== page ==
Like the other four TNFRSF receptors containing the DD, the intracellular part of DR4 and DR5 contains an ∼80 amino acid long, conserved domain called the DD (MacFarlane et al. 1997; Pan et al. 1997b; Walczak et al. 1997). This structural motif is essential for interaction with a key adaptor protein that is required for transmission of the death signal. Determination of the solution structure of the intracellular DDs of Fas, FADD, and TNFR1 DD by NMR spectroscopy has shown that the DD shares a common secondary structural feature, consisting of six anti-parallel amphipathic a-helices packed into a globular structure, despite of low sequence homology below 30% (Fig. 2). Thus the DDs of DR4 and DR5 share less than 30% identity with those of other TNFRSF receptors (Fig. 2), which may be responsible for their different specificity in intracellar signaling through distinct protein–protein interactions. However, the DD of DR4 shares ∼63% identity with that of DR5 (Fig. 2), indicative of their redundant functions.
TRAIL Receptor 1/2 (Death Receptor 4/5, DR4/5), Fig. 2

Sequence alignment (a) and sequence homology in percentage (b) of the intracellular death domain (DD) of the six TNFRSF receptors. The following NCBI reference sequence was used in the analysis: DR4 (NP_003835), DR5 (NP_003833), TNFR1 (NP_001056), Fas (CD95) (NP_000034), DR3 (NP_003781), DR6 (NP_055267). The multiple sequence alignment form and results found in UniProtKB/Swiss-Prot

The extracellular domain DR5 protein forms a compact 3:3 complex with TRAIL, where TRAIL forms a central homotrimer around which three DR5 molecules snuggled into long crevices between pairs of monomers of the homotrimeric ligand (Cha et al. 2000). There has been no report yet about tertiary structures of DR4 alone or in complex with TRAIL.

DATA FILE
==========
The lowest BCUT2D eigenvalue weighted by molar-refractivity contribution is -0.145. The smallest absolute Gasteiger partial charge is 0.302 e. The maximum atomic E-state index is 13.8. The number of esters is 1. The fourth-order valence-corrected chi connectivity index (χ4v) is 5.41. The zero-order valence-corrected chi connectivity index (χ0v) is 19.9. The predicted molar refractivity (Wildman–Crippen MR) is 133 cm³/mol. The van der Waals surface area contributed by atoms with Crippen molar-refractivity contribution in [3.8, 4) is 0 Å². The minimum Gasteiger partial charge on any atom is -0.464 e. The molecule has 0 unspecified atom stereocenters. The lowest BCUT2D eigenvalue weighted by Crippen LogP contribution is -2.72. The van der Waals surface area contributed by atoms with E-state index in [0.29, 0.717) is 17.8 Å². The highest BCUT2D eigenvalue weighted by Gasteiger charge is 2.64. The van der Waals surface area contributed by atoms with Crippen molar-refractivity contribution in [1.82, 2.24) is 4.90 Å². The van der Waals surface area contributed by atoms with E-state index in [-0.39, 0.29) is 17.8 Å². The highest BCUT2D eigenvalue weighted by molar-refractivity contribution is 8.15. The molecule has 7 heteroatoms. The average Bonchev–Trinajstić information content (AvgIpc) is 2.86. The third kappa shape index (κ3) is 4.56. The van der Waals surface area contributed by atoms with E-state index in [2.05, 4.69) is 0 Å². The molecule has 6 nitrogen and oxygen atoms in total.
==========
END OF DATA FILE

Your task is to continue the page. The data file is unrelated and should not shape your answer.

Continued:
Cell and Tissue Expression of DR4 and DR5

Cellular surface expression of DR4 and DR5 has been reported for a broad spectrum of cancer lines and/or primary tumor cells isolated from tissues, including lung, blood, skin, bone, breast, ovary, thyroid, and the brain (Fox et al. 2010; Johnstone et al. 2008). Weak, but detectable DR4 and/or DR5 expression has been identified by flow cytometry on the surface of normal cell types, including hepatocytes, keratinocytes, astrocytes, and osteoblasts (Fox et al. 2010; Johnstone et al. 2008). Noticeably, however, there has been no definite correlation between expression levels of DR4 and/or DR5 at both the mRNA and protein level, and the susceptibility to apoptosis by the agonist treatments (Ashkenazi 2008; Fox et al. 2010; Johnstone et al. 2008). Although most tumor cells co-express DR4 and DR5 to some degree, DR5 is expressed more widely by both tumor cells and normal tissue than DR4 (Johnstone et al. 2008). A specific physiological role for either DR4 or DR5 has yet to be defined, although the existence of two death receptors for the same ligand might suggest an essential role in tissue homeostasis.

DR4- and DR5-Mediated Signaling

TRAIL has been highlighted as a tumor selective molecule that transmits death signal via ligation to the pro-apoptotic receptors, DR4 and DR5 (Ashkenazi et al. 1999). When stimulated by either TRAIL or agonistic mAbs, DR4 and/or DR5 can mediate apoptotic cell death in most of TRAIL-sensitive cancer cells dominantly through the sequential activation of caspases (Fig. 3; Ashkenazi 2008; Johnstone et al. 2008). Depending on the external stimuli and specific cell types, however, DR4 and/or DR5 can also transduce multiple cellular signaling pathways in a caspase-dependent or caspase-independent manner, involved in cell survival, differentiation, and death (Figs. 3 and 4; Pennarun et al. 2010).
TRAIL Receptor 1/2 (Death Receptor 4/5, DR4/5), Fig. 3